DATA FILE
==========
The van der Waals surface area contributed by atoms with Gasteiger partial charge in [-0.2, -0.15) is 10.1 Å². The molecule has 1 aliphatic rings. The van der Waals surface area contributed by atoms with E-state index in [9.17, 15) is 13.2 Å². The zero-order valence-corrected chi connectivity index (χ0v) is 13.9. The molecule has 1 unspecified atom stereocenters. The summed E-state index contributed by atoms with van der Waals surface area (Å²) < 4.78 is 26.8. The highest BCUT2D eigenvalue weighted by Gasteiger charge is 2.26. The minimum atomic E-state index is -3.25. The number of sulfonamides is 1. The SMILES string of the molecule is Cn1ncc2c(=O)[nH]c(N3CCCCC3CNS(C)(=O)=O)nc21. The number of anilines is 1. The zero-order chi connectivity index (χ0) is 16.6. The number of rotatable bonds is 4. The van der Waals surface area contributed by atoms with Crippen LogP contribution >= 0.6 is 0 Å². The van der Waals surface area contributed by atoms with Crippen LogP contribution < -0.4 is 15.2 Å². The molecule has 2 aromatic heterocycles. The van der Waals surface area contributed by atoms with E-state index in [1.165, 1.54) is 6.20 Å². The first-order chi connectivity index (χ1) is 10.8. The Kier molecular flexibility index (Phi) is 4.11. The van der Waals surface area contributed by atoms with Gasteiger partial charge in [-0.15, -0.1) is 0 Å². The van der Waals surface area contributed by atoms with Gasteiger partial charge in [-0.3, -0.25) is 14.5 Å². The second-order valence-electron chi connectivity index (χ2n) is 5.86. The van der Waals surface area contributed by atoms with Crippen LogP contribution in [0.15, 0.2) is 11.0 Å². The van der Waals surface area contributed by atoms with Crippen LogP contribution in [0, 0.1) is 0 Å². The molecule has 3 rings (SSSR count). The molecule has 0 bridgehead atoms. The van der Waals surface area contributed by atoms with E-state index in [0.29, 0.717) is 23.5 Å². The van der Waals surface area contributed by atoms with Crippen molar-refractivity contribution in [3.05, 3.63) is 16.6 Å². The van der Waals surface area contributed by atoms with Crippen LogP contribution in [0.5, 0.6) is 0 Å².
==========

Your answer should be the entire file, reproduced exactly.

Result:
The van der Waals surface area contributed by atoms with Gasteiger partial charge in [-0.2, -0.15) is 10.1 Å². The molecule has 1 aliphatic rings. The van der Waals surface area contributed by atoms with E-state index in [9.17, 15) is 13.2 Å². The zero-order valence-corrected chi connectivity index (χ0v) is 13.9. The molecule has 1 unspecified atom stereocenters. The summed E-state index contributed by atoms with van der Waals surface area (Å²) < 4.78 is 26.8. The highest BCUT2D eigenvalue weighted by Gasteiger charge is 2.26. The minimum atomic E-state index is -3.25. The number of sulfonamides is 1. The SMILES string of the molecule is Cn1ncc2c(=O)[nH]c(N3CCCCC3CNS(C)(=O)=O)nc21. The number of anilines is 1. The zero-order chi connectivity index (χ0) is 16.6. The number of rotatable bonds is 4. The van der Waals surface area contributed by atoms with Crippen LogP contribution >= 0.6 is 0 Å². The van der Waals surface area contributed by atoms with Crippen LogP contribution < -0.4 is 15.2 Å². The molecule has 2 aromatic heterocycles. The van der Waals surface area contributed by atoms with E-state index in [1.165, 1.54) is 6.20 Å². The first-order chi connectivity index (χ1) is 10.8. The Kier molecular flexibility index (Phi) is 4.11. The van der Waals surface area contributed by atoms with Gasteiger partial charge in [-0.15, -0.1) is 0 Å². The van der Waals surface area contributed by atoms with Gasteiger partial charge in [-0.3, -0.25) is 14.5 Å². The second-order valence-electron chi connectivity index (χ2n) is 5.86. The van der Waals surface area contributed by atoms with Crippen LogP contribution in [0.15, 0.2) is 11.0 Å². The van der Waals surface area contributed by atoms with Crippen LogP contribution in [0, 0.1) is 0 Å². The molecule has 3 rings (SSSR count). The molecule has 0 bridgehead atoms. The van der Waals surface area contributed by atoms with E-state index in [0.29, 0.717) is 23.5 Å². The van der Waals surface area contributed by atoms with Crippen molar-refractivity contribution in [3.05, 3.63) is 16.6 Å². The van der Waals surface area contributed by atoms with Crippen LogP contribution in [0.5, 0.6) is 0 Å².